The Gagandeep Singh Bedi report is also quoted as having pointed out that very low royalty rates were fixed and approved by the IBM for beach sand minerals in Tamil Nadu alone. For instance – “in August 2013, as per the data published by IBM, the sale price of Garnet was Rs 377 per MT for Tamil Nadu.
However, the same is Rs 8,833 per MT for Andhra Pradesh and Rs 5,500 per MT for Odisha,” says the inquiry committee report. In January 2014, the IBM increased the Tamil Nadu garnet royalty price to Rs 5600 per MT but this is still below the rate of royalty for garnet in other states.
The Bedi report also points out that the actual export price of garnet was Rs 15,000 to Rs 18,000 per MT while a mere Rs 377 per MT was being collected as royalty, causing years of loss to the state exchequer. Instead of calculating the royalty on an ad valorem basis, the IBM seems to have fixed a very small price for Tamil Nadu alone, a finding that ought to be have been picked up by the officials many years in advance.
Who Are These Officials & What Did They Do?
Let us look at some of the cases where officials turned the other way or even actively colluded with private miners to allow illegal mining of beach sand minerals to continue.
The IBM’s internal inquiry report then goes on to vindicate their officials.
“The practice of retrospective approval of Mining Plan/Scheme of Mining was in vogue in IBM so as to rectify the violations of Rule 13 (1) of MCDR 1988. The practice was stopped only after the acceptance of Justice Shah Commission Report to enquire the illegal mining activities of Iron and Manganese ore,” it says.
As for approvals of mining plans or schemes of mining without site inspections, which is a violation, the IBM internal inquiry explains it away thus – “The approval of Mining Plan without site inspection was mainly because the mines were not operational.”
This is clearly a chicken and egg situation – if the field inspections had been done, they could have found out whether mining was taking place or not. The IBM appears to have simply decided to take the miners at their words.
As for the lapses in pulling up miners who were mining more than the allowed quantity, the IBM again has an excuse. “IBM was failed to monitor the production proposals vis-à-vis actual production due to lack of effective mechanism like that of online system. The violations were not taken up to logical end mainly due to lack of legal cell and proper legal advice,” says the report.
The one lapse admitted by the IBM is that of hiking the replenishment reserves in mining plans in a bid to help the miners mine more.
“However, approval of replenishable reserves in hinder land areas where there is no possibility of replinishable reserves and without examination of any scientific study in this regard can be considered as lapses on the part of IBM.” (sic)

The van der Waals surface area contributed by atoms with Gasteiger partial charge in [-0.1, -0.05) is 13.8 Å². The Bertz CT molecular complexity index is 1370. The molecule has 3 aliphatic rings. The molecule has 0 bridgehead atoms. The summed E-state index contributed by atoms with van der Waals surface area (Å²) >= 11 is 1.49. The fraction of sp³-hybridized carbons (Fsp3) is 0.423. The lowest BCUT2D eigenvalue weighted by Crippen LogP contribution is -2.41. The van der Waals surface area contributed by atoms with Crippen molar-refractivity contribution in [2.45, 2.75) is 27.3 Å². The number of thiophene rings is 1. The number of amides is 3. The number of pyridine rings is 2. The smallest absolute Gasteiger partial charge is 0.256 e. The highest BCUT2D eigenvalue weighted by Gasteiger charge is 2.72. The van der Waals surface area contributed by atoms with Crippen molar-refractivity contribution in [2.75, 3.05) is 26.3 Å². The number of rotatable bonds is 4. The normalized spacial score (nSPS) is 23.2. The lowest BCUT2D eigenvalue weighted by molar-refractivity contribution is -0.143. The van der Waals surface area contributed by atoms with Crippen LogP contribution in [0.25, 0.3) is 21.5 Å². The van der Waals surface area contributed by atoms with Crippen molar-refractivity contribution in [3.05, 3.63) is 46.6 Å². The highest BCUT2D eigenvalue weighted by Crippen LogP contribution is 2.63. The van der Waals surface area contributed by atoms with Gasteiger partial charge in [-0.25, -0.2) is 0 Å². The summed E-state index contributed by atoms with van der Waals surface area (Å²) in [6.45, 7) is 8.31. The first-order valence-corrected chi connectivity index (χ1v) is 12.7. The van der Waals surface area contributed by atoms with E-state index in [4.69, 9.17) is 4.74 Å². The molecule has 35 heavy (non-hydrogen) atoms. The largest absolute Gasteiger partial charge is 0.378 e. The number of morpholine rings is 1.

A total of 17 officers of the IBM have been involved in granting approvals to problematic mining plans to the private beach sand miners of Tamil Nadu.
Of these, nine have retired. The maximum number of field inspections have been carried out by A Sanjeeva Rao, AMG, C Parmeshwaran, then ACOM, Manish Maindiratta, DCOM, TP Bhaskar, then AMG (Retd) and KK Tardia, then ACOM.
One official alone – TK Rath – who was due to retire as Director General of IBM, was suspended on the day of his superannuation for irregularities in approvals of mining plans. It is unclear as to what further action the department has taken with respect to him.
The report gives a clean chit of sorts to other officers. “Thus the lapses on the part of officers such as Shri Anupam Nandi, DCOM, Shri C Parmeshwaran, the then ACOM, Shri Phalthudurai Rajhen, AMG and Shri A.S. Sanjeeva Rao can considered as failure of system as well as individual.”
The report also recommends further probe into why royalties of beach sand minerals were fixed at such low rates for Tamil Nadu alone.
“Collusion among the miners, the politicians and the officials cuts across most minerals in India,” said EAS Sarma, retired bureaucrat who is a keen environmentalist. “Even without getting a formal lease, mining activity is often taken up. Miners extend their activity into unauthorised areas adjacent to the leased area. There have been instances of miners extracting minerals not covered by the licenses. The only way to preempt such collusion is by making the regulatory authorities professional and independent and rendering their functioning totally transparent. Mining leases should be given through transparent competitive procedures. In the case of strategic minerals, upper thresholds should be fixed for annual extraction to ensure conservation in the long run. In some cases such as Monazite, no exports should be permitted,” he said.
Attempts to reach the IBM by the Green Blood Project collaboration did not yield any results.
Will the IBM actually take firm action to send a message to serving and future officials that collusion and corruption will not be tolerated? Or will this report too simply vanish into the dusty shelves of their offices in Nagpur?
And will other departments that are involved with giving permissions, approvals, licences and who are supposed to enforce the law – both state and Centre – take similar steps to identify errant officials?
The Atomic Minerals Directorate, its parent Department of Atomic Energy, the Tamil Nadu government and its district administration, its police – all of these will need to answer to the Madras High Court when the time of reckoning arrives.